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Watkins makes recommendations on city water woes

The Cairo City Council requested the wheels be put in motion to address deficiencies in the city’s water system. The call comes after years of discussion and on the heels of a residential fire in the northwest section of Cairo where firefighters did not have sufficient water pressure to battle the blaze.
Consulting engineer Stacy Watkins briefed the council on the planned improvements to the water system and asked for direction on how to proceed.
Watkins had hoped to be able to identify a site for a new drinking water well and treatment plant on the city’s west side, away from the only other city wells, which are on the east side.
“We found the capacity on the southwest side, but the water quality was not there,” Watkins told city officials.
A minute level of naturally occurring arsenic was detected in the water produced by the test well dug on city property off Wight Road. Watkins says the deeper you must dig a well the greater the chances of measurable amounts of arsenic being found in the water.
Watkins says traces of arsenic were found in private wells as much as a mile away from the city’s test well, but the levels of the natural occurring chemical element are not harmful. However, Georgia Environmental Protection Division regulations require that water be treated to remove all levels of arsenic in public drinking water.
“We could treat it, but you are talking about a million dollars in cost to treat the water for it,” Watkins said.
Since that discovery, city officials and Watkins have investigated the possibility of drilling a new well and constructing a new treatment plant on Cairo Municipal Airport property.
“We steered Stacy toward the airport. We think there is water there and we control the property,” City Manager Chris Addleton said.
He added, “I think this is our only option.”
Watkins would prefer not to have two plants on the east side of the city so close together to more easily balance the system.
“We can make it work, but we have to make the two plants alternate and not work against each other,” Watkins said.
The consulting engineer says it is critical for the city to put in place a new Supervisory Control and Data Acquisition (SCADA) system.
“The SCADA system you have now has been knocked out by lightning, and it is so old it is hard to get parts for it. You really need one to operate the system and having the two plants so close to each other makes it complicated,” Watkins said.
He recommended the city consider a SCADA system that works on the city’s existing fiber optic lines to get away from the current system that uses telephone lines.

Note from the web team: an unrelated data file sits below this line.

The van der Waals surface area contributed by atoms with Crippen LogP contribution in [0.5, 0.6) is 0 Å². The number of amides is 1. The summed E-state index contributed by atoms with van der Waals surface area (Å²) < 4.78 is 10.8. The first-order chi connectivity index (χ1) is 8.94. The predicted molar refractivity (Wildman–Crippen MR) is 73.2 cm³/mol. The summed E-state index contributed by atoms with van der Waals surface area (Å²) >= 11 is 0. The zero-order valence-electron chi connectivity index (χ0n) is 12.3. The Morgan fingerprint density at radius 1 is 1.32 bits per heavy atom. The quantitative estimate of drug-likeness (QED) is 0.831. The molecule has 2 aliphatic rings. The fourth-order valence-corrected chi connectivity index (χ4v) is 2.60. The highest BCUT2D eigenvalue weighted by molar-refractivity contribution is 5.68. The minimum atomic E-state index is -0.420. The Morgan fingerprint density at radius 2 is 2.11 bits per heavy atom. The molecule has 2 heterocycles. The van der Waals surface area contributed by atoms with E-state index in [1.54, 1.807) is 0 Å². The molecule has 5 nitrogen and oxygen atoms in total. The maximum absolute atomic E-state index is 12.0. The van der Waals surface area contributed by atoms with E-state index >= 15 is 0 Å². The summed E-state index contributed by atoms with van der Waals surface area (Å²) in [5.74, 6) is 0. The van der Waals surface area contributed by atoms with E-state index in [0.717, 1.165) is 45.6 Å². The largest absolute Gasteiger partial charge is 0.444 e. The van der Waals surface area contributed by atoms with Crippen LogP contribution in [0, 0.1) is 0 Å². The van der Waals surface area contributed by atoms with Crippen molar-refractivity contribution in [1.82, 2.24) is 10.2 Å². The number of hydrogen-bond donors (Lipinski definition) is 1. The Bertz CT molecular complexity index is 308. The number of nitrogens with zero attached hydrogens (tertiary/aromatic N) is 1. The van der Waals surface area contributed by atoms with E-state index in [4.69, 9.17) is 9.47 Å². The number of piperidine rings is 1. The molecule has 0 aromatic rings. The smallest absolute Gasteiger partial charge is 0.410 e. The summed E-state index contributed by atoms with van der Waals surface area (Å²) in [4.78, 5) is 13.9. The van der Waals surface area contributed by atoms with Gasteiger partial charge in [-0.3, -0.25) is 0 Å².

Watkins, city officials and a Lowndes County official will meet here Thursday to go over the city’s system and SCADA needs and to discuss options.
The SCADA system, Watkins explained, electronically turns pumps on and off and can open and close valves to maintain water pressure and fire flow to hydrants, which he says does not meet minimum requirements right now for many northwest Cairo fire hydrants.
“The SCADA is imperative. We need to go ahead and pursue it, posthaste, considering the current system,” Watkins said.
The engineer says the city can still construct the new elevated tank on the city’s southwest side near Washington Middle School, which will increase water pressure for the southwest section.
Watkins says the ground storage tank at the utilities office complex will need some refurbishing and it would be tied in with the new elevated tank. According to the engineer, the new elevated tank and the ground storage tank would work together with a booster pump system pumping water in and out of both tanks to keep water from becoming stagnant.
He also said some 7,000 feet of 16-inch water line will have to be laid to connect the proposed new plant to existing 16-inch water lines at U.S. 84.
Georgia EPD will also have to sign off on the construction of the treatment plant at the airport location, a process which could take about six months.
Following the update, Councilman James H. (Jimmy) Douglas suggested the council move forward with all of the projects simultaneously.
“We’ve been talking about all of this since I came on the council and according to Mr. (Councilman Ernest) Cloud, it’s been talked about for the last 18 years. We need to get it done,” Douglas said.
Councilman Ernest Cloud offered a motion to pursue the airport site, which was seconded by Douglas and unanimously approved by the council. Watkins says he will bid the well and test well together.
Councilman Cloud also made a motion to authorize Watkins to solicit bids for the construction of the new elevated storage tank with Councilman Kermit Gilliard seconding the motion. The council unanimously approved, and Watkins says it will take about a year to complete the construction of the tank.
By timing the construction to be completed in the winter months, the consulting engineer says the city will receive more competitive bids because crews cannot work in the winter up north.
The 2010-2011 operating budget adopted Monday night includes $1,935,000 for the construction of the new water plant and the drilling of the new well. Another $1,000,000 is budgeted for the elevated water tank and $150,000 is included to complete the northwest water loop to tie in 17th Ave. N.W. to Crine Blvd.

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